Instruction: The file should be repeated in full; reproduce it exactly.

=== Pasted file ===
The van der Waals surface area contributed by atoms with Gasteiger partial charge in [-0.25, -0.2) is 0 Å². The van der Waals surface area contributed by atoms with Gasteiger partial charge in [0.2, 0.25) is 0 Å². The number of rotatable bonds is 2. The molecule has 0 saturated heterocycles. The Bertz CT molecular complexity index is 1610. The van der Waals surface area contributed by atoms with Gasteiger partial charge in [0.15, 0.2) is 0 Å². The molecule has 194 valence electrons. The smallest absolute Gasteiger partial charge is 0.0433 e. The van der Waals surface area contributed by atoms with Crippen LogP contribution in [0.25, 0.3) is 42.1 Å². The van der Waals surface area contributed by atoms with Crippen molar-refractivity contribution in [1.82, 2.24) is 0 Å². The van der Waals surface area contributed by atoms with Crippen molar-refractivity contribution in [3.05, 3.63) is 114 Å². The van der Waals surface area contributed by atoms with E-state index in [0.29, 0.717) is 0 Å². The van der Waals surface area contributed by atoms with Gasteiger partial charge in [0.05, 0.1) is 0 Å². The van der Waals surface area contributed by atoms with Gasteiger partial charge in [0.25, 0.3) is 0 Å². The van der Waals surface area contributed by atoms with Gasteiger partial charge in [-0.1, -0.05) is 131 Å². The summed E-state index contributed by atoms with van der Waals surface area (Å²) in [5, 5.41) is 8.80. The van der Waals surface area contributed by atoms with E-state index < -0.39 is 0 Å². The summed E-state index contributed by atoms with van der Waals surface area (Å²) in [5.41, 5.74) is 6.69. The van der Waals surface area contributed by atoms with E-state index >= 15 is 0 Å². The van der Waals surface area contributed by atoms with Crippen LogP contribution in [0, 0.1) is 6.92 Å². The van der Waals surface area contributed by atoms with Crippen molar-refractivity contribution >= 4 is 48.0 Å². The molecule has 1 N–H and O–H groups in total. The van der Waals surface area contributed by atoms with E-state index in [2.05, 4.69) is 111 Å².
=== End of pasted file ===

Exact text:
The van der Waals surface area contributed by atoms with Gasteiger partial charge in [-0.25, -0.2) is 0 Å². The van der Waals surface area contributed by atoms with Gasteiger partial charge in [0.2, 0.25) is 0 Å². The number of rotatable bonds is 2. The molecule has 0 saturated heterocycles. The Bertz CT molecular complexity index is 1610. The van der Waals surface area contributed by atoms with Gasteiger partial charge in [0.15, 0.2) is 0 Å². The molecule has 194 valence electrons. The smallest absolute Gasteiger partial charge is 0.0433 e. The van der Waals surface area contributed by atoms with Crippen LogP contribution in [0.25, 0.3) is 42.1 Å². The van der Waals surface area contributed by atoms with Crippen molar-refractivity contribution in [1.82, 2.24) is 0 Å². The van der Waals surface area contributed by atoms with Crippen molar-refractivity contribution in [3.05, 3.63) is 114 Å². The van der Waals surface area contributed by atoms with E-state index in [0.29, 0.717) is 0 Å². The van der Waals surface area contributed by atoms with Gasteiger partial charge in [0.05, 0.1) is 0 Å². The van der Waals surface area contributed by atoms with Gasteiger partial charge in [0.25, 0.3) is 0 Å². The van der Waals surface area contributed by atoms with Gasteiger partial charge in [-0.1, -0.05) is 131 Å². The summed E-state index contributed by atoms with van der Waals surface area (Å²) in [5, 5.41) is 8.80. The van der Waals surface area contributed by atoms with E-state index < -0.39 is 0 Å². The summed E-state index contributed by atoms with van der Waals surface area (Å²) in [5.41, 5.74) is 6.69. The van der Waals surface area contributed by atoms with E-state index >= 15 is 0 Å². The van der Waals surface area contributed by atoms with Crippen LogP contribution in [0, 0.1) is 6.92 Å². The van der Waals surface area contributed by atoms with Crippen molar-refractivity contribution >= 4 is 48.0 Å². The molecule has 1 N–H and O–H groups in total. The van der Waals surface area contributed by atoms with E-state index in [2.05, 4.69) is 111 Å².